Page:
The Black Dog

Main Piece:

My grandma would tell me these stories about black dogs, or the black dog I guess. Basically, she said that when you see the black dog, it’s a sign of bad luck or death. It’s not just any black dogs, but you would know if you see one because this dog has red eyes and would just randomly appear and disappear without you noticing. The Black Dog apparently is a ghost who works for the Devil himself, and seeing the Dog basically means that the Devil will eventually get to you. She told me this story of when she was little, she visited her dead grandparents at a graveyard. She supposedly saw the Black Dog there, and apparently she lost her aunt from a cancer a few months after. I haven’t bothered to check up on how true the story was, but it did scare me when I was little. My family even avoided getting a black colored dog when we first got our puppy. My dog is beige.


My informant is of Irish and Scottish descent, his parents being immigrants from those respective countries. He grew up heavily influenced by both cultures, and he’s told me that he relates more with Irish and Scottish cultures more so than Irish American or Scottish American identities. The Black Dog is a popular motif and a mythical creature in European countries, especially in Britain, Scotland, and Wales. While the details of the story varies per region, but in general the Black Dog is believed to bring terrible news. It’s also the motif behind the famous Sherlock Holmes story “the Hound of the Baskervilles”.


The informant relayed this piece of information during our lunch at my apartment, near USC campus. There no other people present during our talk, and we were dining as we talked. It was a comfortable setting.

My thoughts:

Because there’s so much cultural positive rep for dogs in western viewpoint, I found it fascinating that there’s a very old and famous European belief that a dog could ever be this sinister and evil. The color black being associated with Satan and the Devil seemed appropriate for Europeans to do so. From my understanding, to say “I have a black dog” nowadays means that someone suffers from depression, and it was helpful to understand where the phrase originated from.

For more information on the Black Dog, please see:

Quaile, Sheilagh. “The black dog that worries you at home: The Black Dog Motif in Modern English Folklore and Literary Culture.” The Great Lakes Journal of Undergraduate History, vol.1 article 3, 2013.

The Ghosts of Cheesman Park: Haunting in Colorado

Background: CW Originally heard the story from their father and once from their grandmother, positioning the story as fairly old within the history of Cheesman. CW Then looked it up on google to confirm it. CW Finds the story interesting and “Kind of messed up, to be honest” it matters to them because they lived in a haunted place and had a friend who was extremely interested in ghost hunting.
Context CW, with a mug of hot tea sits, on my couch after an afternoon of doing homework and recounts stories from their childhood. The atmosphere is calm, the air is calm and the room is mostly quiet in between stories. CW has known the collector for some time and thus is excited to share their stories.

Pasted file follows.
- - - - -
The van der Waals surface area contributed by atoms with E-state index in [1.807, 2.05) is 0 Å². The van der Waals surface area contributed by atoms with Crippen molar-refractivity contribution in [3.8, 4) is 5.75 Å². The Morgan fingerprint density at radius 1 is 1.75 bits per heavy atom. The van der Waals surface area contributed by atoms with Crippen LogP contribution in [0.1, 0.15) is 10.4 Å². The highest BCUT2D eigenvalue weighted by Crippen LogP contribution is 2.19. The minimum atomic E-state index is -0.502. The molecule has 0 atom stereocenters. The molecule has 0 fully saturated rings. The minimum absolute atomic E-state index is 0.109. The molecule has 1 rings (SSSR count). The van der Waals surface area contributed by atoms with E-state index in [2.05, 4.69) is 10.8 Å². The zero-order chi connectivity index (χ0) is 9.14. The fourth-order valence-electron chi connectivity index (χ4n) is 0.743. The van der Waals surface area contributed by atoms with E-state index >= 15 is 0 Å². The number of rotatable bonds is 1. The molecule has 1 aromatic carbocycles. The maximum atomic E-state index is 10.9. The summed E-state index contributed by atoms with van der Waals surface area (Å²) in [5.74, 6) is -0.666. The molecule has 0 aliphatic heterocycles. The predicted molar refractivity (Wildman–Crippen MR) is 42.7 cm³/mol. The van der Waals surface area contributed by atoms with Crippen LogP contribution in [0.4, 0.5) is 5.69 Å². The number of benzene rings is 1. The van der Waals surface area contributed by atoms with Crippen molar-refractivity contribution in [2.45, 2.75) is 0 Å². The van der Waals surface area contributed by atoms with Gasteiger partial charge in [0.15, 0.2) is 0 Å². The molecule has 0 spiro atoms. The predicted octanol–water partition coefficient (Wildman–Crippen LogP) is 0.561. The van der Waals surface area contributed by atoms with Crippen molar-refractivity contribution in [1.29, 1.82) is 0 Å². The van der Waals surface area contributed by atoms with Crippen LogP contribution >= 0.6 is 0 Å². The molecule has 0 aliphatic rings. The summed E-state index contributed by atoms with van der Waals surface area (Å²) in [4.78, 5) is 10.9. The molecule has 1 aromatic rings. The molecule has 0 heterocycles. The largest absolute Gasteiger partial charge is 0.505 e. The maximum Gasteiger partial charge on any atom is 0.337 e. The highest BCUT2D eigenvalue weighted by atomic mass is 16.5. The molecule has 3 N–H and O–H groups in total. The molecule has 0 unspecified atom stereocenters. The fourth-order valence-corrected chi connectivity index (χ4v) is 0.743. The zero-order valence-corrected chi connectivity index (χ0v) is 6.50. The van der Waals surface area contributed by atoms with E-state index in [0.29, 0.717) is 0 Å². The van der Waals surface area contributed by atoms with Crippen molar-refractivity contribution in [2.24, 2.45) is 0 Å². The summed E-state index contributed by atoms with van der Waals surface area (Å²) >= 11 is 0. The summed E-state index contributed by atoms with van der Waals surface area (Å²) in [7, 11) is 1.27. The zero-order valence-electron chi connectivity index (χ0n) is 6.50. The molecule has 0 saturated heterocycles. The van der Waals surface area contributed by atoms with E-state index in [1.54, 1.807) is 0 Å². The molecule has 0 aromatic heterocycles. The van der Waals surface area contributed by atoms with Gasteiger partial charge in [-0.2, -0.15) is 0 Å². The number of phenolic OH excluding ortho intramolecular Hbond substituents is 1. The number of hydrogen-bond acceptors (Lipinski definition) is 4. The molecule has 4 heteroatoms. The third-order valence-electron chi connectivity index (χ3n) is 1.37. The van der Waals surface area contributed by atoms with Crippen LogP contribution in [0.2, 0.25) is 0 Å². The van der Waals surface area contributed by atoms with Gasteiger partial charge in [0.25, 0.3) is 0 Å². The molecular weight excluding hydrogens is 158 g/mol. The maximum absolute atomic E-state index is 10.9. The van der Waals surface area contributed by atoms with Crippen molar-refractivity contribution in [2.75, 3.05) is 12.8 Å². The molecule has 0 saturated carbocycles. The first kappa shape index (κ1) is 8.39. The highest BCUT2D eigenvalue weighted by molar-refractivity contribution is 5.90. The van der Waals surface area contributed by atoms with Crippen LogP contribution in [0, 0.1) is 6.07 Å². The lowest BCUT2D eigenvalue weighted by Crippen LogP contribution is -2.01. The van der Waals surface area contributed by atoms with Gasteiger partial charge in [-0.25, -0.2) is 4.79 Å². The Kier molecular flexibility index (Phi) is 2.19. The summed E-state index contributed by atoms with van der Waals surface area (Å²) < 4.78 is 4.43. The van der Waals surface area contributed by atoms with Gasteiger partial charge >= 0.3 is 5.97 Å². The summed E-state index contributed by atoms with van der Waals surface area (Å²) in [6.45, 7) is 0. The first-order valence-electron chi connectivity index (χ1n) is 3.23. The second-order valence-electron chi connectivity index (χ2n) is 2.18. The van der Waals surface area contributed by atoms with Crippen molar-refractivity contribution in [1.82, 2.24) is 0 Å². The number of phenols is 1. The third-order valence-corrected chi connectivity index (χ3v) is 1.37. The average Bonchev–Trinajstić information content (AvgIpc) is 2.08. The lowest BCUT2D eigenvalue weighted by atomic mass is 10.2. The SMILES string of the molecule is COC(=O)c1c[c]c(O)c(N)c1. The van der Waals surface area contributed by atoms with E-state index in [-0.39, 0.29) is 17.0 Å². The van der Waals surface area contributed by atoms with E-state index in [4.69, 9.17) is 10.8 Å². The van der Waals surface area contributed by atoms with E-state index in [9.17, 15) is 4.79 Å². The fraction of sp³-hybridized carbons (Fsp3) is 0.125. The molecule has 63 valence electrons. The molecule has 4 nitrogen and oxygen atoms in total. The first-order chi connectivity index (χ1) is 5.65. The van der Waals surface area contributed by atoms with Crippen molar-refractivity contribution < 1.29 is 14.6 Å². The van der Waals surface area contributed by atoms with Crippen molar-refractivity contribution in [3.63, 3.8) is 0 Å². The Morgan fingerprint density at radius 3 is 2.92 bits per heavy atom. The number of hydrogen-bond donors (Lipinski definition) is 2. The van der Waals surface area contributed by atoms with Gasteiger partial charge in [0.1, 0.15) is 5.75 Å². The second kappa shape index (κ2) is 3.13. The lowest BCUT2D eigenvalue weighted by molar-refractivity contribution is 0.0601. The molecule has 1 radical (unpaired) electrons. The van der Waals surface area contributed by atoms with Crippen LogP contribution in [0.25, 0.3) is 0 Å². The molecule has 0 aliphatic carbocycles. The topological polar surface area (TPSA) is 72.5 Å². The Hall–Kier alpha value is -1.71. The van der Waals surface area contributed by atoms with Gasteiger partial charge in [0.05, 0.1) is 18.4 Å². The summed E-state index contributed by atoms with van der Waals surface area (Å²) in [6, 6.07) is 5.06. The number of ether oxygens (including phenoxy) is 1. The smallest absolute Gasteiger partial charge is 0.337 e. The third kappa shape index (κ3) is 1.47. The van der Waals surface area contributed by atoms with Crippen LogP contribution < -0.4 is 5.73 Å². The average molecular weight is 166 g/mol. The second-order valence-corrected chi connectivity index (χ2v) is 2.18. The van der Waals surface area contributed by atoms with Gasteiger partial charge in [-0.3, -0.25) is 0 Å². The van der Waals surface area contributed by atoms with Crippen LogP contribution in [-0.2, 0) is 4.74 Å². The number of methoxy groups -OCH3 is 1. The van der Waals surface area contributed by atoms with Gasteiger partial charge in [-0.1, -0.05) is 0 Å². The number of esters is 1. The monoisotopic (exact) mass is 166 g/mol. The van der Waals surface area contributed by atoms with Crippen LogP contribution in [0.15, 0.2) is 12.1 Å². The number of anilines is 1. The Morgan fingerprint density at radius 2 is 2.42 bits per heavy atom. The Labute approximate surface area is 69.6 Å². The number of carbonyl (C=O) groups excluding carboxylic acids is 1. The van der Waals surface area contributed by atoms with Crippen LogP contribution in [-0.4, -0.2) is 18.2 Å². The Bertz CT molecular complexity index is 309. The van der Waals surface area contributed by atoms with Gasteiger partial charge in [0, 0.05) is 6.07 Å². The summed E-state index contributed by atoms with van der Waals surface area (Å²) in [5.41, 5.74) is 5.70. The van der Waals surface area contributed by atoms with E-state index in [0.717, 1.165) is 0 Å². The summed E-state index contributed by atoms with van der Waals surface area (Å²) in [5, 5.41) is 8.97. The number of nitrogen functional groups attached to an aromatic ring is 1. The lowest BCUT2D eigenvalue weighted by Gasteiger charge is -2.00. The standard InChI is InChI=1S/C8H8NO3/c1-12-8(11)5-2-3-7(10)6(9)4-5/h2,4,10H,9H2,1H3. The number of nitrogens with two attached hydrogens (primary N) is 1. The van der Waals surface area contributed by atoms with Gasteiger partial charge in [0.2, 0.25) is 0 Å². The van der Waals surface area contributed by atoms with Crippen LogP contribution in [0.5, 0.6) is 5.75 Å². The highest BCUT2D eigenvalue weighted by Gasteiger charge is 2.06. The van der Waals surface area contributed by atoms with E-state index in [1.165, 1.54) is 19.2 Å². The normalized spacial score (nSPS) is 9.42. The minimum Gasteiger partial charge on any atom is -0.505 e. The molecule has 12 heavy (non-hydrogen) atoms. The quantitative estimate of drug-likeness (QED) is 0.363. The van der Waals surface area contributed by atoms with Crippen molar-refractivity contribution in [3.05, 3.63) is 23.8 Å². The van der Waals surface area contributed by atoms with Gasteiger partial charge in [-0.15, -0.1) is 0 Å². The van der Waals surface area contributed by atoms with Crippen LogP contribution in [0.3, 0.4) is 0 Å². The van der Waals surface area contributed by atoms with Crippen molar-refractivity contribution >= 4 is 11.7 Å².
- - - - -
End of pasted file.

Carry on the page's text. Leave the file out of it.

CW:The park that I used to live by is supposedly super haunted because it used to be a cemetery
MW: Aw Hell yeah!
MW: Cheesman Park?
CW Cheesman Park.
CW: OK Cheesman park used to be a cemetery I don’t remember when but the …..the city was like “Hey why don’t we not make this a cemetery”
CW: Cause ok it was a cemetery for un unn, like you know like people who weren’t paying for a burial
MW: A potters field?
CW Yeah, and also Asian Americans in Little Cheesman which is a part of Cheesman but it’s like a strip on the other side of the road. That’s where the Asian Americans people were. I think, if I’m remembering correctly Idunno.
CW:And so the city was like “Yeah we don’t want this to be a graveyard anymore so lets like”….I’m starting to doubt what I remember
MW: Just tell me what you remember
CW: So they hired someone to, like basically dig up all the graves. Buuut he was super sketchy and he would like mix the remains and pack them into child coffins to make more money off of it….[CW trails off, and laughs at my bewildered expression inn response to the exhuming ]
CW: But now supposedly Cheesman park is like super haunted because of all the graves that were disrupted.
CW: My friends told me if you lay down in Cheesman park you’ll feel like you can’t get back up because the spirits are trying to keep you there with them and definitely like a lot of weird noises
CW: Because I lived right on the park, I was pretty convinced they were some whack noises for the middle of ….Denver….the Gay Neighborhood of Denver, but yeah…spoooky.
The story plays on two key fears that might represent the anxieties in the Cheesman community, notably two different local marginalized groups at the time of the story’s conception, the poor and Asian Americans. These groups likely felt uncomfortable in the city anyway and made some of the majority uncomfortable with their presence thus the city’s desire to remove the cemetery can be seen as a drive to remove these people from the environment. The desecration of their graves, the stuffing of bones into childrens’ coffins serves to mimic the disrespect these communities received in life and why they’d be angry enough to trap someone in the park and force their victims to join their community. Likewise that Cheesmann is now “the gay neighborhood of Denver” the feeling of unrest and danger felt by the LGBT community there might to be an impetus for the survival of the story.